Close adherence to the UN Voluntary Principles on Security and Human Right (VPSHR) enables corporates to build and maintain an effective SLO in complex environments.
The VPHSRs state that risk assessments are vital to the promotion and protection of human rights. These risk assessments must consider the available human rights records of public security forces, paramilitaries, local and national law enforcement, as well as the reputation of private security. Awareness of past abuses and allegations will help corporates to avoid recurrences, as well as to promote accountability in the future.
Corporates should take care to ensure that their contractors and partners are familiar with VPHSRs.
General Principles of Ethical Conduct
- Regular consultation between corporates, their partners and contractors, and government representatives and local communities, about the impact of security arrangements on those communities, and clear communication between all stakeholders about the need for ethical conduct and respect for human rights by public service providers.
- The primary role of public security agencies should be to maintain the rule of law, including the safeguarding of human rights, and deterrence of acts which might threaten personnel and facilities.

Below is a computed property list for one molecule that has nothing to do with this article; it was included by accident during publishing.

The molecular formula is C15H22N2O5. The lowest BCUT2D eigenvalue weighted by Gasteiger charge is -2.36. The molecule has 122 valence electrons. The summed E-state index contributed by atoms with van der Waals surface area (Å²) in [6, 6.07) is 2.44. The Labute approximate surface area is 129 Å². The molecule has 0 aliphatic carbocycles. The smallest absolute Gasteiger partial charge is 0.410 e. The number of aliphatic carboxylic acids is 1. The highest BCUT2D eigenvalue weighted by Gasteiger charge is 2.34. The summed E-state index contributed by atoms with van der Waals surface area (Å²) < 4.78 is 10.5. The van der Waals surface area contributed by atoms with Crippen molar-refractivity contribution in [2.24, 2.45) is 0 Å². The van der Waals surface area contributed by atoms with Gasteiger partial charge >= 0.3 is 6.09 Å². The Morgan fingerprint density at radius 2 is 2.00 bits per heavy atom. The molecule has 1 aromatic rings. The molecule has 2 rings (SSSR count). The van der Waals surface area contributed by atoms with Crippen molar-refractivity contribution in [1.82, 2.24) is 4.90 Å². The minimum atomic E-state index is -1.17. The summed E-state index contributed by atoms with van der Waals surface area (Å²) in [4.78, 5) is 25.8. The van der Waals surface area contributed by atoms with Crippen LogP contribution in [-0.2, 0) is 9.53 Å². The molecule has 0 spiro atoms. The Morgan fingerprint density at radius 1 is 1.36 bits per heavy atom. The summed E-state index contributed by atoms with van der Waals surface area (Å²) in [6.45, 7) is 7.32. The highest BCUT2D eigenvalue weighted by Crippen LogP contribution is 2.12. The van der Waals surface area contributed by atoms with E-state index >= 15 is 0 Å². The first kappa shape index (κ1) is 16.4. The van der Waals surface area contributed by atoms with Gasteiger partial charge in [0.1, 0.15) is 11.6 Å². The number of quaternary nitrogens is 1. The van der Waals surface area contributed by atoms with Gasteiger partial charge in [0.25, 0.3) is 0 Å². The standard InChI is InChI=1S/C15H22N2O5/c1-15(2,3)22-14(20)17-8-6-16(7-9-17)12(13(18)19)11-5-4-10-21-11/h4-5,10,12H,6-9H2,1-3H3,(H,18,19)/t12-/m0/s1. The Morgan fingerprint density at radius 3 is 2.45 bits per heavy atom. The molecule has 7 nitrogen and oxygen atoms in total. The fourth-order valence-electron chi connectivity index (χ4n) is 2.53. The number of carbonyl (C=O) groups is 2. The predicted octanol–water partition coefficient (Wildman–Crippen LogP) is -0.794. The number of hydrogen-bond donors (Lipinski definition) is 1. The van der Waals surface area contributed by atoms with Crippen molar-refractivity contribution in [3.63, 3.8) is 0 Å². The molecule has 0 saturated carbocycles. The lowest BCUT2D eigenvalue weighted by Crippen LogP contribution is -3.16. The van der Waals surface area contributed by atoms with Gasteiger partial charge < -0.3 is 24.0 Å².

- Individuals credibly implicated in human rights abuses must not be allowed to provide security services, and force should only be used when strictly necessary and to an extent proportional to the threat.
- The rights of the individual should not be violated while exercising the right to exercise freedom of association and peaceful assembly, the right to engage in collective bargaining or other related rights of Barrick employees – as recognised by the Universal Declaration of Human Rights and the ILO Declaration on Fundamental Principles and Rights at Work.
- Corporates should ensure the holding of structured meetings with public security on a regular basis, to discuss security, human rights and related workplace safety issues. Support should be given to host nation governments to provide human rights training and education for public security, as well as their efforts to strengthen state institutions to ensure accountability and respect for human rights.